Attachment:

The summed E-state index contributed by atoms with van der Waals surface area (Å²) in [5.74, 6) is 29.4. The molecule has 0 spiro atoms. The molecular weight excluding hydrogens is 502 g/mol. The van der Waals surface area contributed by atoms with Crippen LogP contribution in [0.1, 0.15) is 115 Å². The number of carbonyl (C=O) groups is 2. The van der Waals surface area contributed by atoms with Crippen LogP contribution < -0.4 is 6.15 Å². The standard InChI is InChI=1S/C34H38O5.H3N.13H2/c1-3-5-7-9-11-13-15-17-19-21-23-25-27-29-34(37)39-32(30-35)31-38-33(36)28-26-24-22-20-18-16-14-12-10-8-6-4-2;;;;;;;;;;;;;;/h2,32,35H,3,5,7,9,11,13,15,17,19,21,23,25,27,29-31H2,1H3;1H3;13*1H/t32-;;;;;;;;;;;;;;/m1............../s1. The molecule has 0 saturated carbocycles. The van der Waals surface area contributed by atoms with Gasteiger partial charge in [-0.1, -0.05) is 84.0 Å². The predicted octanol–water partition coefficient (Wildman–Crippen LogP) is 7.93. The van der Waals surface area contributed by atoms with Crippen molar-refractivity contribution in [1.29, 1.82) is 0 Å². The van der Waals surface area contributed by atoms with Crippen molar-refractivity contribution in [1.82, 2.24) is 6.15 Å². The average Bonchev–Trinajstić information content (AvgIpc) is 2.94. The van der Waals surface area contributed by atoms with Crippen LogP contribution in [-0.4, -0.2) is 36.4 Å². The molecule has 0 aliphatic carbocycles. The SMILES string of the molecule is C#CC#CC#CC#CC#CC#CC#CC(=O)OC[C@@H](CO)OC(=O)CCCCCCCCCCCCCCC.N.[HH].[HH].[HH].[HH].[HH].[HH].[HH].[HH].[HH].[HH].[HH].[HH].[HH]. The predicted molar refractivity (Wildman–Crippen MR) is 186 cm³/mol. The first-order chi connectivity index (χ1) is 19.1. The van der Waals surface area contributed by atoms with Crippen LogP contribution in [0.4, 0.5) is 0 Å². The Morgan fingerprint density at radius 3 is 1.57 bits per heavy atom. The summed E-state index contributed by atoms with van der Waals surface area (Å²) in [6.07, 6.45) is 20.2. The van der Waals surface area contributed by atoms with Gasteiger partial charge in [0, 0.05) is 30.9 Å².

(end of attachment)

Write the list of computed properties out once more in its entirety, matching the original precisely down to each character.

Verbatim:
The summed E-state index contributed by atoms with van der Waals surface area (Å²) in [5.74, 6) is 29.4. The molecule has 0 spiro atoms. The molecular weight excluding hydrogens is 502 g/mol. The van der Waals surface area contributed by atoms with Crippen LogP contribution in [0.1, 0.15) is 115 Å². The number of carbonyl (C=O) groups is 2. The van der Waals surface area contributed by atoms with Crippen LogP contribution < -0.4 is 6.15 Å². The standard InChI is InChI=1S/C34H38O5.H3N.13H2/c1-3-5-7-9-11-13-15-17-19-21-23-25-27-29-34(37)39-32(30-35)31-38-33(36)28-26-24-22-20-18-16-14-12-10-8-6-4-2;;;;;;;;;;;;;;/h2,32,35H,3,5,7,9,11,13,15,17,19,21,23,25,27,29-31H2,1H3;1H3;13*1H/t32-;;;;;;;;;;;;;;/m1............../s1. The molecule has 0 saturated carbocycles. The van der Waals surface area contributed by atoms with Gasteiger partial charge in [-0.1, -0.05) is 84.0 Å². The predicted octanol–water partition coefficient (Wildman–Crippen LogP) is 7.93. The van der Waals surface area contributed by atoms with Crippen molar-refractivity contribution in [1.29, 1.82) is 0 Å². The van der Waals surface area contributed by atoms with Crippen molar-refractivity contribution in [1.82, 2.24) is 6.15 Å². The average Bonchev–Trinajstić information content (AvgIpc) is 2.94. The van der Waals surface area contributed by atoms with Crippen LogP contribution in [-0.4, -0.2) is 36.4 Å². The molecule has 0 aliphatic carbocycles. The SMILES string of the molecule is C#CC#CC#CC#CC#CC#CC#CC(=O)OC[C@@H](CO)OC(=O)CCCCCCCCCCCCCCC.N.[HH].[HH].[HH].[HH].[HH].[HH].[HH].[HH].[HH].[HH].[HH].[HH].[HH]. The predicted molar refractivity (Wildman–Crippen MR) is 186 cm³/mol. The first-order chi connectivity index (χ1) is 19.1. The van der Waals surface area contributed by atoms with Crippen LogP contribution in [0.4, 0.5) is 0 Å². The Morgan fingerprint density at radius 3 is 1.57 bits per heavy atom. The summed E-state index contributed by atoms with van der Waals surface area (Å²) in [6.07, 6.45) is 20.2. The van der Waals surface area contributed by atoms with Gasteiger partial charge in [0, 0.05) is 30.9 Å².